I shook off the thought and put roast pork and green beans on the plate alongside heartfelt mashed potatoes. I spooned the cobbler into a little coffee cup and covered everything with tinfoil and dashed into the bathroom. I checked my look in the tiny medicine chest mirror while I brushed my teeth. My hair was skillfully mussed; my glossy lips looked wet and inviting like Cover Girl swore they would.
I put on a pair of short shorts and a white eyelet peasant blouse Mrs. Farquhar had bought me to go with a church skirt. Looking in the mirror, I cocked my head to the side, unhooked my bra and pulled it out of the front of my shirt. There. I twisted up my hair in a sexy little knot, and forgave myself for being braless and desperate.
Winston didn’t stir when the screen door slammed shut behind me. The stairs creaked, and my flip-flops slapped the bottoms of my feet, but he didn’t stir. I set the plate on the table then and sat down on the picnic bench, watching him sleep. I’d only been close to him once before, the day we shook hands; even then, he kept a distance between himself and the rest of the world that couldn’t be measured in feet or inches. I was close enough to reach out and touch him, but content to just watch him sleep.
The wind blew from behind me and I could smell the heavy scent of a moonflower vine Jimmy had planted beside the garage. It was sweet and sexual and made me want to breathe it in deep, holding it in like a drug. The wind shifted around some more, mingling the smell of Scotch whiskey on his breath with that flower’s fragrance.
His breathing was quiet and peaceful. His face looked pained but solemn. I wanted to stroke his hair the way Nana stroked mine when the world was against me. I thought if I could do it just right, his heartache might take to the breeze, mingle with the sweetness of that warm summer evening, and free him from his terrible sadness forever. But I didn’t dare.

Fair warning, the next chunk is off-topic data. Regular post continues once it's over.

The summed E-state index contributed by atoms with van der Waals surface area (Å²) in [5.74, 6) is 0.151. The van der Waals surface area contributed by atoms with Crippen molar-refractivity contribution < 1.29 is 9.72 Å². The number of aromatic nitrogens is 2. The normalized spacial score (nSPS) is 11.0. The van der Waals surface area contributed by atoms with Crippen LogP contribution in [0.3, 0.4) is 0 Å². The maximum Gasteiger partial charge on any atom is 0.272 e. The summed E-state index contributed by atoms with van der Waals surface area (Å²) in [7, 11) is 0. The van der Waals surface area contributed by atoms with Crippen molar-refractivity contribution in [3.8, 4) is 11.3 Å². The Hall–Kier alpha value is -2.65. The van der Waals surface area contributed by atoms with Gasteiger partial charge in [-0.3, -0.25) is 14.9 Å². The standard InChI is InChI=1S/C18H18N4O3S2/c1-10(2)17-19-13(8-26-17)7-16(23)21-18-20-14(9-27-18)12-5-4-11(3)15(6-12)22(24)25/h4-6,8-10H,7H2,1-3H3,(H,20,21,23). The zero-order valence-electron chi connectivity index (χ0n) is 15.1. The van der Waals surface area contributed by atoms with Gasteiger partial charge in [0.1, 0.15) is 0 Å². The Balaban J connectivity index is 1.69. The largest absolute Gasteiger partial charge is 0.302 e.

I watched his chest rise and fall. I lay my hand on my own chest and matched my breathing to each deep, slow breath. Sara Jane had taken his pulse once; I wanted to feel it too so my heart could beat in time with his. His skin was pale, slightly olive. His cheeks a little flushed from the whiskey. Twice I reached out and nearly touched him. Twice I pulled away. Finally, I touched a few strands of hair that dangled through the holes in the hammock. They were soft and so precious that I nearly cried.
It was getting dark. I was afraid to stay any longer. I touched his cheek with the back of my hand so slightly; it couldn’t have felt like anything more than a whisper. Then I turned to go.
“Thank you,” he said.
“For the dinner. Dinners.”
I stood right by the picnic table and turned to face him in the twilight. I could tell by the look on his face that he didn’t know I’d spent the better part of my nights watching him.
“You’re welcome.” My own voice was so soft I barely heard it myself. I wanted to say something, something meaningful that would cut though the whiskey and stay with him forever.
“Don’t stay out too late. It’s supposed to rain tonight.” I sounded like a stupid weather girl.
“Oh, God.” He tried to sit up but smiled this sweet drunken smile, then fell back in the hammock. “I can’t get up,” he laughed and moaned, like a thirteen-year-old who had just been asked to roll out of bed early on a Saturday morning.
“Can you help me?”
My heart stopped beating. My breath caught in the pit of my stomach where hope and fantasy pretended I was more to him than a girl from the mountains cooking for my keep. I didn’t answer him. I went to him, leaned over and put his arm around my neck. As I pulled him up out of the hammock, his hand brushed against my breast, but I don’t think he knew that.
“Just help me get to the door, Zora.”